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Kable House Presents: Cedric Burnside
Central Market
York, PA
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Pre-sales for all shows end at noon on the day of the show. If any tickets remain, they will be available when doors open at 7 p.m.


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Kable House Presents: Cedric Burnside
Kable House Presents is an independent, volunteer-driven initiative that showcases national touring acts in an intimate, listening-room environment. The organizers rent out the space at Central Market about once a month to host the shows. General admission tickets are available to the public, and food and beverages are available for purchase during the shows from featured Central Market vendors.

All tickets are general admission. Doors open at 7 p.m. Many of our guests arrive right at 7 to order food and beverages (we feature Central Market food vendors, and Mudhook Brewing Company sets up a table with beer and wine), select their seats, and socialize. Music begins promptly at 8 p.m.

XPN WELCOMES...CEDRIC BURNSIDE
With special guest Bobby Gentilo

ABOUT THE ARTIST

Take one glance at the iconic tintype photograph which serves as the cover to his new album, Benton County Relic, and you know immediately that Cedric Burnside is the real deal. When I first saw it, I thought I looked like an outlaw, he laughs.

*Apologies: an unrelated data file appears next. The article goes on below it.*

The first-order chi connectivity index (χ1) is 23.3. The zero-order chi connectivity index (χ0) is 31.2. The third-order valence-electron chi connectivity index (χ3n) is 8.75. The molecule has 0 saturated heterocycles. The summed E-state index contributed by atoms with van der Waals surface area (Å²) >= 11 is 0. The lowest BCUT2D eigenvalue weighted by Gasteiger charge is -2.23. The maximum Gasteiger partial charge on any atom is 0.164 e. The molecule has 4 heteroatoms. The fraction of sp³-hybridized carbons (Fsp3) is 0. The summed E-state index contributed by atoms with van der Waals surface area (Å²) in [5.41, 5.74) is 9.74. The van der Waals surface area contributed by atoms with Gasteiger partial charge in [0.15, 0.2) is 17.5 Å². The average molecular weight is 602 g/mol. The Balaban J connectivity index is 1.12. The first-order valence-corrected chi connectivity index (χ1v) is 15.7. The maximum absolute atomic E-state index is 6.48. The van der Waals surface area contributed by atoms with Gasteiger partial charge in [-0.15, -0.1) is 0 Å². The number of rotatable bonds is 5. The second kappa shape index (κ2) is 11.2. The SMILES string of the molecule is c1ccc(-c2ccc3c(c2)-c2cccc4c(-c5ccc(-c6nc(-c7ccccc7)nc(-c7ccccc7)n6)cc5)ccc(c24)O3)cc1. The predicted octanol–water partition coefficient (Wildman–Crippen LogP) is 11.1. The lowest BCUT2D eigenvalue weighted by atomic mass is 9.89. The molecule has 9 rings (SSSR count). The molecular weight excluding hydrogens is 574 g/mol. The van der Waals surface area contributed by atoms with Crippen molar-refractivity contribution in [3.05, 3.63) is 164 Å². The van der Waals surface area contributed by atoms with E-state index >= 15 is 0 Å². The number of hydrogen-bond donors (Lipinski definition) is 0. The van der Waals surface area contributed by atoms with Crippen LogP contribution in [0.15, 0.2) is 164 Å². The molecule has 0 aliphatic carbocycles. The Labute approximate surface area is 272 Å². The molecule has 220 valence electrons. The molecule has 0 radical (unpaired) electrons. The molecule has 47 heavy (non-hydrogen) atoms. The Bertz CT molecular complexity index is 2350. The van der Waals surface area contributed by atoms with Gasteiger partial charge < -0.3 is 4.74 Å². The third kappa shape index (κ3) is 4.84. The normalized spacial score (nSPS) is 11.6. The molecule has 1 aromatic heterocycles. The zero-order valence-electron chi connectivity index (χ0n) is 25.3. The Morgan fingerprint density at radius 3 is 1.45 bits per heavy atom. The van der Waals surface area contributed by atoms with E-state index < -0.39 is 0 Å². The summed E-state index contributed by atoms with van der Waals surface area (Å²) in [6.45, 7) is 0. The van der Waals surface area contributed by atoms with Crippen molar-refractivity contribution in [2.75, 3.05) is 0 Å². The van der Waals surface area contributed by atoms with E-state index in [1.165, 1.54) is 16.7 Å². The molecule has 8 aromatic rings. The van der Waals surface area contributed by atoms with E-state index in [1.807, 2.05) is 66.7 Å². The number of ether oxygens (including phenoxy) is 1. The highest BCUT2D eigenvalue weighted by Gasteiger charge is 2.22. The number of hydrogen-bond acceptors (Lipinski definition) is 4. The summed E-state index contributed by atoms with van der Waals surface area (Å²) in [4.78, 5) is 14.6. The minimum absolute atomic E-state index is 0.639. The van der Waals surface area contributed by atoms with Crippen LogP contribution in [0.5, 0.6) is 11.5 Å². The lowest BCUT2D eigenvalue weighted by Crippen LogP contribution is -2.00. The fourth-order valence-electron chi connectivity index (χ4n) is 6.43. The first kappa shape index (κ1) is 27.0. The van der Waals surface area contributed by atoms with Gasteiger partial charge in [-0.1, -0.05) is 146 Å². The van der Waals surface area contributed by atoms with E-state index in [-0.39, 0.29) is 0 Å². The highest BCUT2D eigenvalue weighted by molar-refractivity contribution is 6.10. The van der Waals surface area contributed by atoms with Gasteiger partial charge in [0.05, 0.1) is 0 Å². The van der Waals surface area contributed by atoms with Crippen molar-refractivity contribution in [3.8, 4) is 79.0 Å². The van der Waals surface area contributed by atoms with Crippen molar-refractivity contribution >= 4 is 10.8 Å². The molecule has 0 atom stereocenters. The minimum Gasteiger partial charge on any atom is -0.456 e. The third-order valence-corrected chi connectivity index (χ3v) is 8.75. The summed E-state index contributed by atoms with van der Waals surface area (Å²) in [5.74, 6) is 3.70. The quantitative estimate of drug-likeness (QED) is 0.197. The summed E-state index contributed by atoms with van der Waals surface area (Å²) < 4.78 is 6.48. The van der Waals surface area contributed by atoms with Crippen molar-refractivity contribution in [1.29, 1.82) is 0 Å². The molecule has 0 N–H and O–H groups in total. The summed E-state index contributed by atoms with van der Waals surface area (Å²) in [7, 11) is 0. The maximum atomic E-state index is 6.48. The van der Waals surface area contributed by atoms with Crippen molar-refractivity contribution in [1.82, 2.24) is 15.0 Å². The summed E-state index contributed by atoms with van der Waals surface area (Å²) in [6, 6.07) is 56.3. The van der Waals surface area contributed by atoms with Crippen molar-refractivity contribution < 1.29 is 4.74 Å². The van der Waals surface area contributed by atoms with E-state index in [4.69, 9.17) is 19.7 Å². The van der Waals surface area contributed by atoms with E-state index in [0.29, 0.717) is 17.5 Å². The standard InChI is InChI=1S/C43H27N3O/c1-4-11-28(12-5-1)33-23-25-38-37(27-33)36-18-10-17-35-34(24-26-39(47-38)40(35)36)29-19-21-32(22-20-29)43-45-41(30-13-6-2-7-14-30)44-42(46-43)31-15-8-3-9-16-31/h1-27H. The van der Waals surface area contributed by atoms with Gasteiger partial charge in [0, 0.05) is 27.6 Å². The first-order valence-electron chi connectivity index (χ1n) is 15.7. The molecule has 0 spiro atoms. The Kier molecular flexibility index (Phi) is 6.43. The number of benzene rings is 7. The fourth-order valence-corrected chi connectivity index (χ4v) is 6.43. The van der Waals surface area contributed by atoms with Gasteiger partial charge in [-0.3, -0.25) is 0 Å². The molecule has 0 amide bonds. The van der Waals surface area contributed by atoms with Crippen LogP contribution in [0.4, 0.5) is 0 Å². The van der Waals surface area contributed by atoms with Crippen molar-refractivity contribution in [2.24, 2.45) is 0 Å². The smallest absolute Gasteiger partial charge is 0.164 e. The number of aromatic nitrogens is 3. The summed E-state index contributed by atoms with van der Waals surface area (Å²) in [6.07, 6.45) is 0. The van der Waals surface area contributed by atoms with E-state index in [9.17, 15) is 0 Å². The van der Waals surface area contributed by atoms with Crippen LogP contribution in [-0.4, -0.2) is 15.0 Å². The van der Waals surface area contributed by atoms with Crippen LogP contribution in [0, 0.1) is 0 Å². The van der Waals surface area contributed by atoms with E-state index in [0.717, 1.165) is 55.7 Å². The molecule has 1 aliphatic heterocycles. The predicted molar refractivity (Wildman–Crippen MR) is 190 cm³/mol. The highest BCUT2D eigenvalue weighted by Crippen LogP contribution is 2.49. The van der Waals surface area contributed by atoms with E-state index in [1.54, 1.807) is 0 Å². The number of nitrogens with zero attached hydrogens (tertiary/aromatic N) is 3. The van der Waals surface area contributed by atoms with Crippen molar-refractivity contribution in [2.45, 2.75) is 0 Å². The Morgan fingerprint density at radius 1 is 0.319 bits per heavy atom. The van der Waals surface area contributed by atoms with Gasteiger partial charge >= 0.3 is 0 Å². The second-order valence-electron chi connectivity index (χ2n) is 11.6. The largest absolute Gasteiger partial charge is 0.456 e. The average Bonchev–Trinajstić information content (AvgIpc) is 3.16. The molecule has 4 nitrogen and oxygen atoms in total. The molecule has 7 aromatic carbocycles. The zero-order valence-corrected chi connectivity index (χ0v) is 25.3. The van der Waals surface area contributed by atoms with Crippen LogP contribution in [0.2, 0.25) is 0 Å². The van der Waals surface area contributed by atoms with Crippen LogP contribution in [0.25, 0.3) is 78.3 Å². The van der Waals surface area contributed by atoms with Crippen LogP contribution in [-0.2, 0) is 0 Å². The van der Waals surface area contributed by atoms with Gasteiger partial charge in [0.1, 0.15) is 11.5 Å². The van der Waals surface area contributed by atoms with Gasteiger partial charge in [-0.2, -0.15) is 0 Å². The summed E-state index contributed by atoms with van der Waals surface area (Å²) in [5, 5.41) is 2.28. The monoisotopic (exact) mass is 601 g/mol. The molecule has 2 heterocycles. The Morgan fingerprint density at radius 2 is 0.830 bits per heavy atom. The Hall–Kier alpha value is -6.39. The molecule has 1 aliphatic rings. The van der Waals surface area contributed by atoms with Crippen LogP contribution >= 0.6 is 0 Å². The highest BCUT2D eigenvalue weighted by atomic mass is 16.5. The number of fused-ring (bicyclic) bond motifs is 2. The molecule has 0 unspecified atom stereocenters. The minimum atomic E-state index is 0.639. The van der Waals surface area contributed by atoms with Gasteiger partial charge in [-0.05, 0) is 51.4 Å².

The 39-year-old still lives on several acres not far from the Holly Springs, Mississippi, home where he was raised by Big Daddy, his grandfather, the late singer/songwriter/guitarist R.L. Burnside whom Cedric famously played with, just as his own father, drummer Calvin Jackson, did. Cedric was literally born to the blues, more specifically, the rhythmically unorthodox Hill country variant which emerged from Mississippi, where he grew up surrounded (and influenced) by Junior Kimbrough, Jessie May Hemphill and Otha Turner, as well as delta musicians T-Model Ford and Paul Wine Jones.

Grammy-nominated in 2015 for Best Blues Album for the Cedric Burnside Projects Descendants of Hill Country, as well as the recipient of the Blues Music Awards honor as Drummer of the Year for four consecutive years, Cedrics latest album offers a showcase for his electric and acoustic guitar, recording 26 tracks in just two days with drummer/slide guitarist Brian Jay in the latters Brooklyn home studio in a rush of creativity. Its his first release for Single Lock Records, the Florence, Alabama label headquartered across the Tennessee River from the legendary Muscle Shoals Sound Studio and responsible for critically acclaimed records by John Paul White, Nicole Atkins, Dylan LeBlanc and St. Paul & the Broken Bones.

And while Cedric humbly refers to himself in the albums title, the music within is anything but ancient, the rich tradition of Hill country blues dragged kicking and screaming into the modern-day with crackling electricity amid its nod to lifes essentials. If the blues has traditionally been about getting through hard times, Benton County Relic offers the kind of deep baring of the soul that enables us to transcend oppression, whether in the 19th century or in the precarious present.

Theres blood on these 12 tracks, from the matter-of-fact recitation of his poverty-stricken childhood without running water, radio or TV in We Made It (I come from nothin/I done been lower than low/I keep my head straight/No matter how low I go) and the description of a Typical Day (I wake up in the mornin/Sun shinin on my face/I drink a cup of coffee/I might roll me a J) to the loss of family endured in Hard to Stay Cool and the unrequited passion of There is So Much.